When looking back on Warren Gatland’s time as Head Coach of the Wales National Rugby Team there appears to be two schools of thought; those with an interest in regional rugby, and those without one.
A lot of the media over the last week or so as we approached the New Zealander’s final game in post against his home country in the Rugby World Cup third-place play-off was overwhelmingly positive.
That was reflected in much of social media, as supporters flocked in their droves to thank him for his time in Wales. Phrases such as ‘the best we’ve ever had’ and ‘we don’t know how good we had it until he’s gone’ were thrown around. They were very much from the no interest in regional rugby brigade.
Now as someone quite clearly in the regional rugby supporting brigade I can understand where those sentiments come from. Gatland has done some quite superb work as head coach of Wales.
When he arrived in 2007 we were in a mess after the failed World Cup, the messy departure of Gareth Jenkins and with a team that needed revamping as some senior members of the 2005 Grand Slam winning side bid farewell to international rugby.
Gatland, along with Shaun Edwards in particular, as well as Robin McBryde and Rob Howley, implemented a style of play and a culture around that which suited us down to the ground. The birth of ‘Warrenball’.
It was high tempo, in-your-face aggressive rugby with ball in hand, underpinned by a relentless defence that didn’t give opposition teams time to breathe. That style hung around in various forms for pretty much the next 12 years, and was clearly successful.
Three Grand Slams and a further Six Nations Championships were secured, a second golden era for Welsh rugby following on from the 1970s. A world away from the miserable 90s. In World Cups there were semi-finals in 2011 and 2019, as well as a brave effort to make the quarter-final in 2015.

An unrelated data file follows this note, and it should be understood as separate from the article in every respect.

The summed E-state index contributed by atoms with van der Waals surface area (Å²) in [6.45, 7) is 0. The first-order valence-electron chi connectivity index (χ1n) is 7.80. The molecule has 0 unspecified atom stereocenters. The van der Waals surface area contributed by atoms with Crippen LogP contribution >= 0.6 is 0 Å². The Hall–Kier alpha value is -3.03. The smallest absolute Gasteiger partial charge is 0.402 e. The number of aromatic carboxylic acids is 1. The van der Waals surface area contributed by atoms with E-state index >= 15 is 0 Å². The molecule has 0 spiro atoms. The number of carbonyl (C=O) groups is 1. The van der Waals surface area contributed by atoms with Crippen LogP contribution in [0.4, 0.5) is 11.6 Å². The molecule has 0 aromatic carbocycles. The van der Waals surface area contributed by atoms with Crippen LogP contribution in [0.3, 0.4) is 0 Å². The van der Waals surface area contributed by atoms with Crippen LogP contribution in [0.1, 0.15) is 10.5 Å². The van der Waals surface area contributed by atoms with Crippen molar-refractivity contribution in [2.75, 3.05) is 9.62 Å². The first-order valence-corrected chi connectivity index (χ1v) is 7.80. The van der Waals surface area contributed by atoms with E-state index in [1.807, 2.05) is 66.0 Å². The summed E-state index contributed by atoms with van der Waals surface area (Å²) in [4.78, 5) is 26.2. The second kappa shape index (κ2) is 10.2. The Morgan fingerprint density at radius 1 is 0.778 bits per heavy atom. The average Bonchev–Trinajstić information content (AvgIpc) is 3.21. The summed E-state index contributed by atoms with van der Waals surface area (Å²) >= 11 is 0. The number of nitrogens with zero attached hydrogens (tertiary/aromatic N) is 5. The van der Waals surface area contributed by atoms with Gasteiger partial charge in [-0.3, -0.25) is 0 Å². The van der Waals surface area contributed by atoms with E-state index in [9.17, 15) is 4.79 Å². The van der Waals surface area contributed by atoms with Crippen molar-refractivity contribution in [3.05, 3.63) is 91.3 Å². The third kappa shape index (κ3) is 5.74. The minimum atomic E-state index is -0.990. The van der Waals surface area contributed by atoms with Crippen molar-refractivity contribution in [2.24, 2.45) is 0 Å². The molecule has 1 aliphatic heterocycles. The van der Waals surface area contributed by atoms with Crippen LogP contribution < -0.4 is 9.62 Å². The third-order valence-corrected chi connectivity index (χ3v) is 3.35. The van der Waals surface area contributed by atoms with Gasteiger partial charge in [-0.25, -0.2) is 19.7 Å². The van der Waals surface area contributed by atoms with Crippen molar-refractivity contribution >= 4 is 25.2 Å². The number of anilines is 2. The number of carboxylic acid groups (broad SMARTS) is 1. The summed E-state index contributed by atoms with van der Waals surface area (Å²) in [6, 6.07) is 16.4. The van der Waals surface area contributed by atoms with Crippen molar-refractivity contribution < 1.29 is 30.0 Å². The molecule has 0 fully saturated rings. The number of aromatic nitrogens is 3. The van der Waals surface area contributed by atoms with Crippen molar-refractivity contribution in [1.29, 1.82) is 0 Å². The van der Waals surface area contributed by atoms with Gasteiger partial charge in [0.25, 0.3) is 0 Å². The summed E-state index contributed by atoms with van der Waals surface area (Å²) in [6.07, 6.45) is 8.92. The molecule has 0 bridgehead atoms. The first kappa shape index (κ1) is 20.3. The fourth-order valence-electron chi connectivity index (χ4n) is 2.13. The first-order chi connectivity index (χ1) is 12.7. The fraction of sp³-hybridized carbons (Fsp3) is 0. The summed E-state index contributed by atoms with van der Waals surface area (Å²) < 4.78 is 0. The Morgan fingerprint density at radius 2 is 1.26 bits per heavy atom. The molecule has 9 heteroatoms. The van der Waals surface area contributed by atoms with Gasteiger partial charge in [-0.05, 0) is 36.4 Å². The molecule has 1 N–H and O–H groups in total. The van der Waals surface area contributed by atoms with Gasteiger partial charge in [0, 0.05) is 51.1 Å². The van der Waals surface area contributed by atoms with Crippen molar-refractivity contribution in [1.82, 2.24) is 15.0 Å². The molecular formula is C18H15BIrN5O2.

Gatland helped us punch above our weight in terms of population, playing numbers and financial resources throughout that time, and in solely Team Wales terms deserves credit.
Yes there are criticisms. His record against the ‘big three’ Southern Hemisphere sides is atrocious and prevents him from being seen as a truly legendary figure, while his refusal to add at least a touch of creativity to the team’s attacking style between 2015 and 2017 probably lost two years of progress.
All-in-all it is difficult to begrudge him receiving all these plaudits though, that is unless you take an interest in regional rugby though, then it’s quite easy.
Throughout his tenure Gatland has had power at the Welsh Rugby Union that is unrivalled amongst his contemporaries at international level. It may well be denied, but it is quite clear that what Warren wants, Warren pretty much gets.
The main result of that has been an unprecedented level of access to international players within the regions that has shorn us of star names for important league games when opponents from Scotland, Ireland and Italy are still in a position to field their big players.
Ahead of every Autumn International Series and Six Nations the players selected have been unavailable for selection in the week before Wales games get underway. This resulted in the farce a few years ago where a round of Pro12, as it was then, action saw Welsh derbies take place without selected Wales players involved.
The releasing of players not involved in matchday 23s during those international windows has been haphazard at best, especially during fallow weeks in the Six Nations, and the subsequent ability of the regions to be competitive all year round has taken a hit.
The other aspect of his power has come in the form of central contracts and player selection policies.
It is believed Gatland had a significant role to play in Sam Warburton signing what was initially a central contract with the WRU in 2014, before the introduction of National Dual Contracts which were handed out at the direction of the national team’s Head Coach.
Some of the players who received NDCs, and the imbalance in the way they were awarded, still lives a sour taste in the mouth to this day among regional rugby fans, and contributed to a lot of financial problems in the intervening five years.
The subsequent player selection policies were a step in the right direction on paper, but the loopholes that allowed Gatland to select the vast majority of players based overseas rendered the policy almost worthless, and only strengthened the coach’s grip on power in the halls of the WRU.
So yes, in conclusion, Warren Gatland has done an excellent job as head coach of Wales but no, Warren Gatland hasn’t done an excellent job for rugby in Wales.
All eyes are now on former regional head coach Wayne Pivac as the future of regional rugby reaches a critical point.